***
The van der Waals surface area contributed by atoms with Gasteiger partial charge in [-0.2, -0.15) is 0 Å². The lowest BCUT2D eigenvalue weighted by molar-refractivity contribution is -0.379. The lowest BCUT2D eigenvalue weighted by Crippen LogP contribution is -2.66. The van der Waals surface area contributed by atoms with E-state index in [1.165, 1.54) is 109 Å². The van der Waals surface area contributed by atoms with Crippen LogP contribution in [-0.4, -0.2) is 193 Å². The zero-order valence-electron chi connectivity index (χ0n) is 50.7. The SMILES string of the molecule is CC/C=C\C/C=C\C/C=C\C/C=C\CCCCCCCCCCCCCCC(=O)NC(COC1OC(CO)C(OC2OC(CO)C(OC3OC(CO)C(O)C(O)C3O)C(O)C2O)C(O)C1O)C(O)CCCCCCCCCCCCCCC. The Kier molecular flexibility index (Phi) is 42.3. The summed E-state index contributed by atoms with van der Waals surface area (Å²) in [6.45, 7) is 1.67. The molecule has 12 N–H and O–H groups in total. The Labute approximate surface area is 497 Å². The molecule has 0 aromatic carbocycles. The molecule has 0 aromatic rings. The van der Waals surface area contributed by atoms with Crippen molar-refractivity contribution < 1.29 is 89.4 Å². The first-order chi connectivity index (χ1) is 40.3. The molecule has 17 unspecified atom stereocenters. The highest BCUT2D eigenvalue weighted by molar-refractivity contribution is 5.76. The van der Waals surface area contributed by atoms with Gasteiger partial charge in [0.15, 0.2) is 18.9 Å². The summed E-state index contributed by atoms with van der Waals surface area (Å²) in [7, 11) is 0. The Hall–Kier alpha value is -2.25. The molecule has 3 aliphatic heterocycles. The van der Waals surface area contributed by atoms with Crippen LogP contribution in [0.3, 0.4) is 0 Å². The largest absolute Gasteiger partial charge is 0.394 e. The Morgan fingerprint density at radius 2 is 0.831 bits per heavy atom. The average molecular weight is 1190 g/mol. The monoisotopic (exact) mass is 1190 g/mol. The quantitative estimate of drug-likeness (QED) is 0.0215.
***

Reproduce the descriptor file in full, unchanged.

The van der Waals surface area contributed by atoms with Gasteiger partial charge in [-0.2, -0.15) is 0 Å². The lowest BCUT2D eigenvalue weighted by molar-refractivity contribution is -0.379. The lowest BCUT2D eigenvalue weighted by Crippen LogP contribution is -2.66. The van der Waals surface area contributed by atoms with E-state index in [1.165, 1.54) is 109 Å². The van der Waals surface area contributed by atoms with Crippen LogP contribution in [-0.4, -0.2) is 193 Å². The zero-order valence-electron chi connectivity index (χ0n) is 50.7. The SMILES string of the molecule is CC/C=C\C/C=C\C/C=C\C/C=C\CCCCCCCCCCCCCCC(=O)NC(COC1OC(CO)C(OC2OC(CO)C(OC3OC(CO)C(O)C(O)C3O)C(O)C2O)C(O)C1O)C(O)CCCCCCCCCCCCCCC. The Kier molecular flexibility index (Phi) is 42.3. The summed E-state index contributed by atoms with van der Waals surface area (Å²) in [6.45, 7) is 1.67. The molecule has 12 N–H and O–H groups in total. The Labute approximate surface area is 497 Å². The molecule has 0 aromatic carbocycles. The molecule has 0 aromatic rings. The van der Waals surface area contributed by atoms with Crippen molar-refractivity contribution < 1.29 is 89.4 Å². The first-order chi connectivity index (χ1) is 40.3. The molecule has 17 unspecified atom stereocenters. The highest BCUT2D eigenvalue weighted by molar-refractivity contribution is 5.76. The van der Waals surface area contributed by atoms with Gasteiger partial charge in [0.15, 0.2) is 18.9 Å². The summed E-state index contributed by atoms with van der Waals surface area (Å²) in [7, 11) is 0. The Hall–Kier alpha value is -2.25. The molecule has 3 aliphatic heterocycles. The van der Waals surface area contributed by atoms with Crippen LogP contribution in [0.3, 0.4) is 0 Å². The largest absolute Gasteiger partial charge is 0.394 e. The Morgan fingerprint density at radius 2 is 0.831 bits per heavy atom. The average molecular weight is 1190 g/mol. The monoisotopic (exact) mass is 1190 g/mol. The quantitative estimate of drug-likeness (QED) is 0.0215.